“The most common way women give away their power, is by believing they don’t have any”
A study by the International Journal of Business Governance and Ethics showed that women are better at decision making, particularly in difficult situations. Nobody ever knew that this would become so evident in the situation that we are living through. 193 countries in the world and only 10 led by women! Reports from many important journals around the world have highlighted the success of female leaders who have minimized deaths from Covid-19 in their countries inspiring the support of their communities by leading with empathy, compassion, preparedness and the ability to collaborate and listen before making policy decisions. Although a limited sample, this way of dealing with the current crisis shows that women have certain abilities to be good leaders, and yet women remain underrepresented in top leadership positions – private and public – globally.
We constantly hear of gender inequality; that the best roles are given to men, they get better paid, and that men often prevent women from climbing the ladder as “the biggest fear of men – whether they know it or not – is that women will outshine them”; a statement from Dr. Joe Dispenza, author of “Evolve your brain”.
I am the 4th of 5 daughters; I grew up in matriarchy and my circle of friends has been mostly female. I have supported many women in different parts of the world in their journey to self-discovery and creating a better version of themselves. Recently I collaborated with a project supporting women with STEMM (Science, Technology, Engineering, Medicine & Maths) background . Women between 25 – 60 years old, very highly qualified in professions mostly dominated by men, some with double masters or doctorates, with many years’ experience in their fields and still not sure if they are capable of succeeding. While I was collaborating in this project, I was wondering how many degrees, how many years of experience will be necessary for women to feel worthy to lead an organization, a country? The truth is that many women want to lead, but something is holding us back and is not men, not family or kids, but sadly it is simply as self-confidence.
According to the KPMG Women’s Leadership Survey lack of confidence affects many activities that are needed to get into leadership positions. Here are some shocking numbers:
- 9 out of 10 women are not confident asking for a sponsor, or an executive advocate to help them to be promoted
- 56% do not request a new role or position
- 65% do not ask for a pay raise
- 69% do not request a promotion
- 76% do not ask for access to senior leadership
- 78% lack confidence to ask for a mentor
Jordan Peterson, Canadian clinical psychologist, says that most of these problems relate to “not speaking up”, which is a direct result of low self-confidence, not believing that what you have to say matters… This is something that most women were trained to do in many cultures, as it was the case in the Mexican culture where I grew up being told “calladita te ves mas bonita” (be quiet, you look prettier). With this and many other limiting beliefs I am not surprised that many women have problems expressing themselves. The good news is that women can build the self-confidence needed for a powerful career, achieving that dream you always wanted…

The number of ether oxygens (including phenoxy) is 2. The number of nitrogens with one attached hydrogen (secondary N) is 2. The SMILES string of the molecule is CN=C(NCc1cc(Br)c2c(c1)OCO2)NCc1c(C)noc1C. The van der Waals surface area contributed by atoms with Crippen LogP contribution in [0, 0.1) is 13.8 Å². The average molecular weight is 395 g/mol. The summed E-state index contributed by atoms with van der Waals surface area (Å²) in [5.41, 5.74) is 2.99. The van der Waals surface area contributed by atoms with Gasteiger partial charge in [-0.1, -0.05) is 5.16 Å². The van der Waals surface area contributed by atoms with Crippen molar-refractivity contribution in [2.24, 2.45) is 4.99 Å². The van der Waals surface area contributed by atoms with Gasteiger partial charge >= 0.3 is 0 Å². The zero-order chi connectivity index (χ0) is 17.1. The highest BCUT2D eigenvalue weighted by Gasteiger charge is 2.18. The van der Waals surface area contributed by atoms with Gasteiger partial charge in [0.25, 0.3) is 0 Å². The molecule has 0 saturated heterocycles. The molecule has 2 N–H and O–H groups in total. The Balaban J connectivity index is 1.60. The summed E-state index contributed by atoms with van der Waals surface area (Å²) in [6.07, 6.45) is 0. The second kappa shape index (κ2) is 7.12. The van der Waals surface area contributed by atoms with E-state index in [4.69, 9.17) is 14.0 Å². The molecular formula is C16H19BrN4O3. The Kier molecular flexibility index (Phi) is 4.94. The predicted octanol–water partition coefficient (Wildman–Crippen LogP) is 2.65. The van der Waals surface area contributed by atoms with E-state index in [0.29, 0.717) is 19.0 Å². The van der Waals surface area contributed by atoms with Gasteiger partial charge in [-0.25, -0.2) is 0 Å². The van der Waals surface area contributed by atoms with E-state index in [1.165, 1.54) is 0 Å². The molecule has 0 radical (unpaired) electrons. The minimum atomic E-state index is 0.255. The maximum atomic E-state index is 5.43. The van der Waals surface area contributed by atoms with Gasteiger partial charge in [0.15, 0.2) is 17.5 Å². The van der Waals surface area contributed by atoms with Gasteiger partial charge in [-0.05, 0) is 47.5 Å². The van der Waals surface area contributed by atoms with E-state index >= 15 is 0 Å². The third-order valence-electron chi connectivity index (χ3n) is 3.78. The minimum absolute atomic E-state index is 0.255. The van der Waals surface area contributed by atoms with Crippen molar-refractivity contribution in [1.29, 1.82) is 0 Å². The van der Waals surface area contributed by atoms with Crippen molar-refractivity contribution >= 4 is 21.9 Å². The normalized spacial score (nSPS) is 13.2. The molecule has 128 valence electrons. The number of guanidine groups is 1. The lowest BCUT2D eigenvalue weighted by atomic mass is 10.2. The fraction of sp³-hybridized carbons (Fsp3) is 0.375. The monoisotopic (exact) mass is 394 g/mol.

So what is self-confidence and how do we build it?
One definition of self-confidence is “an individual’s trust in her own abilities, capacities and judgements”. Is a process and it can’t happen overnight. As such, energy and determination is needed. Some steps to work on your self-confidence:
- Take responsibility for yourself and your success as nobody else can do it for you. Stop blaming it on others and giving power to other people over your life. If you wait for serendipity to provide the good fortune, you might be waiting a lonnnng time.
- Discover the wonderful person that you are. You are unique, unrepeatable. There is nobody like you. And you have something wonderful to offer to the world
- Focus on your strengths and manage your less dominant areas. Stop the self-criticism of what you cannot do and celebrate where you excel.
- Seek and accept help/ support from other people; get a coach or a person that can help you believe in yourself. You are not alone…
- Don’t be afraid to make mistakes – if you don’t make any, you’re not trying hard enough – but do learn from them and adapt as you go. Either you win or you learn…
If we want more women leading in the world, it is paramount to concentrate more on ourselves and stop blaming others. Believe in yourself and the power within will help to climb the ladder and lead not only organizations, but communities and countries.
Feeling you need support to re inventing and start believing in your self? I might be able to help you. Drop me a line, and let’s discuss your amazing future.